This resource is a fact sheet about Medicaid ACOs, which align provider and payer incentives to focus on value instead of volume. To date, 10 states have launched Medicaid ACO programs, and six more states are actively pursuing them.
- Provider accountability is achieved through three key activities: implementing a value-based payment structure, measuring quality improvement, and collecting and analyzing data.
- States typically use one of two models: Shared Savings Arrangement (participating providers have an opportunity to share in savings) or Global Budget Model (ACOs receive a capitated per-patient payment and accept full financial risk for the health of their patient population).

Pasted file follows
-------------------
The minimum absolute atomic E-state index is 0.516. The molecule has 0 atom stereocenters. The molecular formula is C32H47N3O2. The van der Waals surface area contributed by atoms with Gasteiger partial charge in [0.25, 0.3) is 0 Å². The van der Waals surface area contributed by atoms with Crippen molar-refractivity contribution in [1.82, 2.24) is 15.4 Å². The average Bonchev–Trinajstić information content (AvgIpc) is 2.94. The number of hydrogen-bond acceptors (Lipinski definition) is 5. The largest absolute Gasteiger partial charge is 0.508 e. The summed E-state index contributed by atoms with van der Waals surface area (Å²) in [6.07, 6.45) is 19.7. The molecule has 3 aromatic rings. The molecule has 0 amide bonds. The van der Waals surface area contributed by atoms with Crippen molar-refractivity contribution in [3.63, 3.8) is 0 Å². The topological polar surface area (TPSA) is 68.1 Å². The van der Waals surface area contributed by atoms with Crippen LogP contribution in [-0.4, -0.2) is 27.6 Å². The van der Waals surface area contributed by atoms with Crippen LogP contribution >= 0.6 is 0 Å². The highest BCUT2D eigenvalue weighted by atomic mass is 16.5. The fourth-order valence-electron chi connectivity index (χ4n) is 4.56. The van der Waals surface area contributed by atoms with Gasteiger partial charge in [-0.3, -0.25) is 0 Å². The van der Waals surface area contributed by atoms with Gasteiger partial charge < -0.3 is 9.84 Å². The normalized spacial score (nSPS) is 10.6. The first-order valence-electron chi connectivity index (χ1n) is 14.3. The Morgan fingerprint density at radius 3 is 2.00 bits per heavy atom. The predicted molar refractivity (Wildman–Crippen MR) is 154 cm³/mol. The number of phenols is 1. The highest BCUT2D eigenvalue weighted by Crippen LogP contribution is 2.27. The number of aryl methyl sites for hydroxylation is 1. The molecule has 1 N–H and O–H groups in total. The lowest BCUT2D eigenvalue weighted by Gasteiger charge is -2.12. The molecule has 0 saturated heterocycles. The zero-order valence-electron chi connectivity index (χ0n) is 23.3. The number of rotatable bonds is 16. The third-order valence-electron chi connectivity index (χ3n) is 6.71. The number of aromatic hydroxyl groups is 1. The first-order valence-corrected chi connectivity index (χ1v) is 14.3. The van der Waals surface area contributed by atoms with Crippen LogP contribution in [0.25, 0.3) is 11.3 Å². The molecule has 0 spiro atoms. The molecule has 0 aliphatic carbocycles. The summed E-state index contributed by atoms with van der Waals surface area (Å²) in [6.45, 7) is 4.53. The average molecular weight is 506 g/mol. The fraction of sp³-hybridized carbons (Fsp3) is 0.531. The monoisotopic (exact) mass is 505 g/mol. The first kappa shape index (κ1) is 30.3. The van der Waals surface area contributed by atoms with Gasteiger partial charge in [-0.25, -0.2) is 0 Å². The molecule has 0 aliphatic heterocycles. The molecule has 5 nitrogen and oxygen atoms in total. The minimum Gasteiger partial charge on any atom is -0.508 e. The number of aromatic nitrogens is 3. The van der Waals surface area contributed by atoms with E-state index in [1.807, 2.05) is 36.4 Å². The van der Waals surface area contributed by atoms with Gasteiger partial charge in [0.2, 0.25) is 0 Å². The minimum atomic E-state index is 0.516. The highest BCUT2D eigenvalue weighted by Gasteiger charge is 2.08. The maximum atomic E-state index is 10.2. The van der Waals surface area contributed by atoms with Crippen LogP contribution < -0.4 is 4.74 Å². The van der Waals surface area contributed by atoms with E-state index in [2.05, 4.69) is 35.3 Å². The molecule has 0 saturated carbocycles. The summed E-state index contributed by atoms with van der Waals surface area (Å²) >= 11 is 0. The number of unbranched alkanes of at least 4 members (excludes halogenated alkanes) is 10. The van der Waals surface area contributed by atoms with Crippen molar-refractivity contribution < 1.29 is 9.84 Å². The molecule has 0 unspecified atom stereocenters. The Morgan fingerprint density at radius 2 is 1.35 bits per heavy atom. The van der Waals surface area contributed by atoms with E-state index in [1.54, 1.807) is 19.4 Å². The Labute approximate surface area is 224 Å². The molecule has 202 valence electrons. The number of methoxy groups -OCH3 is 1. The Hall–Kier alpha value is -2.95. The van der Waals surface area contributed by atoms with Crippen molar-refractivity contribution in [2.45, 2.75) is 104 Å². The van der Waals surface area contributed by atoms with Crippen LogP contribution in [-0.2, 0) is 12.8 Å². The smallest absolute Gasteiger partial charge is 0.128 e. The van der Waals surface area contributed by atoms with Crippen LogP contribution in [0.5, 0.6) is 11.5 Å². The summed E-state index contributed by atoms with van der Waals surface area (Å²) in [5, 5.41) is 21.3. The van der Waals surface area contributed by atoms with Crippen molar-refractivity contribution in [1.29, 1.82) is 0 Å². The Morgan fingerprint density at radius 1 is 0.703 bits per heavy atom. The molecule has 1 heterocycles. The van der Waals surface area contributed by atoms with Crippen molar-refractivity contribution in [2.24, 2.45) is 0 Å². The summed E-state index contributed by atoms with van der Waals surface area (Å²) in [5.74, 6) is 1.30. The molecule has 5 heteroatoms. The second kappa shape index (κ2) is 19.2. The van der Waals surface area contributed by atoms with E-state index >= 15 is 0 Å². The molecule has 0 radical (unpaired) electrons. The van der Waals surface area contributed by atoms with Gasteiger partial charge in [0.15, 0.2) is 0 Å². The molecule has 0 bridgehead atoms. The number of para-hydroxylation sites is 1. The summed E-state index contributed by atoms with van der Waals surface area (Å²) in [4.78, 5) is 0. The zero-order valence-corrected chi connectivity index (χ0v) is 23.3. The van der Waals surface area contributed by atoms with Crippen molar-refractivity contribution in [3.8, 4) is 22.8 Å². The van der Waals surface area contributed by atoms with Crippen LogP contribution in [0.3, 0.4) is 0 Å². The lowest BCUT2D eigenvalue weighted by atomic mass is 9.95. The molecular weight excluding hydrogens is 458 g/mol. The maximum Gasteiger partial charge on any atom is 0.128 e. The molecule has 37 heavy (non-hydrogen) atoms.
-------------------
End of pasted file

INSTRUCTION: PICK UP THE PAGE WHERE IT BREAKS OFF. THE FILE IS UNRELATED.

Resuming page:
- Quality metrics — such as health outcomes, service delivery, and patient experience metrics — are used to track whether Medicaid ACOs improve patient outcomes and are tied to payment. Providers typically will not receive any of the shared savings if they do not meet the benchmarks.
- States implementing ACOs must establish and maintain their own data infrastructure.
- Some state programs have shown promising results. For example, Colorado’s Regional Care Collaborative Organizations have reported $77 million in savings for Colorado Medicaid through lower rates of emergency department visits, high-cost imaging, and hospital readmissions.
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Key Questions Answered
- How do state Medicaid accountable care organizations (ACOs) work?
- Which states are implementing them, and what are the different models?
- What are the results to date?
Level of Evidence
Expert OpinionWhat does this mean?